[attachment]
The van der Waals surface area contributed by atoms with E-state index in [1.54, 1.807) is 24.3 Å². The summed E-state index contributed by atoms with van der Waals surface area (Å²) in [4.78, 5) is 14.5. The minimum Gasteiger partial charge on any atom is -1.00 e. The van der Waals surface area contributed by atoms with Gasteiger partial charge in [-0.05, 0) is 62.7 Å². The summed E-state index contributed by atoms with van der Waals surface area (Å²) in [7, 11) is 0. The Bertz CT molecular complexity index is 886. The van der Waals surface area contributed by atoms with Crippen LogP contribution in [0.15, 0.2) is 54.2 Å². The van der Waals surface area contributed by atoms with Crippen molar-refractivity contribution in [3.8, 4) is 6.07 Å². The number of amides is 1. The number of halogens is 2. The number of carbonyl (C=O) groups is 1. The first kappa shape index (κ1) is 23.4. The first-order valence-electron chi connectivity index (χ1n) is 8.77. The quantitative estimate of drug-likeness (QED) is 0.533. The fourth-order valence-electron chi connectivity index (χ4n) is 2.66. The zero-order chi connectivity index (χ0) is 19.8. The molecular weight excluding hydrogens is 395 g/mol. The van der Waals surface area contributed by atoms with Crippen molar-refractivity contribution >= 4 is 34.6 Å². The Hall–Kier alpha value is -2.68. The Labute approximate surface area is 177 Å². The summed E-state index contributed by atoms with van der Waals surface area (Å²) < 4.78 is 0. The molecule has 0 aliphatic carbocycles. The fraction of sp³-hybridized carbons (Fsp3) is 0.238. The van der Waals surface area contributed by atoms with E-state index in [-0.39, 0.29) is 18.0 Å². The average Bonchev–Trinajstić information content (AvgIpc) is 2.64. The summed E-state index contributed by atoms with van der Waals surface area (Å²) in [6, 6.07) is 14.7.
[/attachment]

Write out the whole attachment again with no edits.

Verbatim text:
The van der Waals surface area contributed by atoms with E-state index in [1.54, 1.807) is 24.3 Å². The summed E-state index contributed by atoms with van der Waals surface area (Å²) in [4.78, 5) is 14.5. The minimum Gasteiger partial charge on any atom is -1.00 e. The van der Waals surface area contributed by atoms with Gasteiger partial charge in [-0.05, 0) is 62.7 Å². The summed E-state index contributed by atoms with van der Waals surface area (Å²) in [7, 11) is 0. The Bertz CT molecular complexity index is 886. The van der Waals surface area contributed by atoms with Crippen LogP contribution in [0.15, 0.2) is 54.2 Å². The van der Waals surface area contributed by atoms with Crippen molar-refractivity contribution in [3.8, 4) is 6.07 Å². The number of amides is 1. The number of halogens is 2. The number of carbonyl (C=O) groups is 1. The first kappa shape index (κ1) is 23.4. The first-order valence-electron chi connectivity index (χ1n) is 8.77. The quantitative estimate of drug-likeness (QED) is 0.533. The fourth-order valence-electron chi connectivity index (χ4n) is 2.66. The zero-order chi connectivity index (χ0) is 19.8. The molecular weight excluding hydrogens is 395 g/mol. The van der Waals surface area contributed by atoms with Crippen molar-refractivity contribution >= 4 is 34.6 Å². The Hall–Kier alpha value is -2.68. The Labute approximate surface area is 177 Å². The summed E-state index contributed by atoms with van der Waals surface area (Å²) < 4.78 is 0. The molecule has 0 aliphatic carbocycles. The fraction of sp³-hybridized carbons (Fsp3) is 0.238. The van der Waals surface area contributed by atoms with E-state index in [-0.39, 0.29) is 18.0 Å². The average Bonchev–Trinajstić information content (AvgIpc) is 2.64. The summed E-state index contributed by atoms with van der Waals surface area (Å²) in [6, 6.07) is 14.7.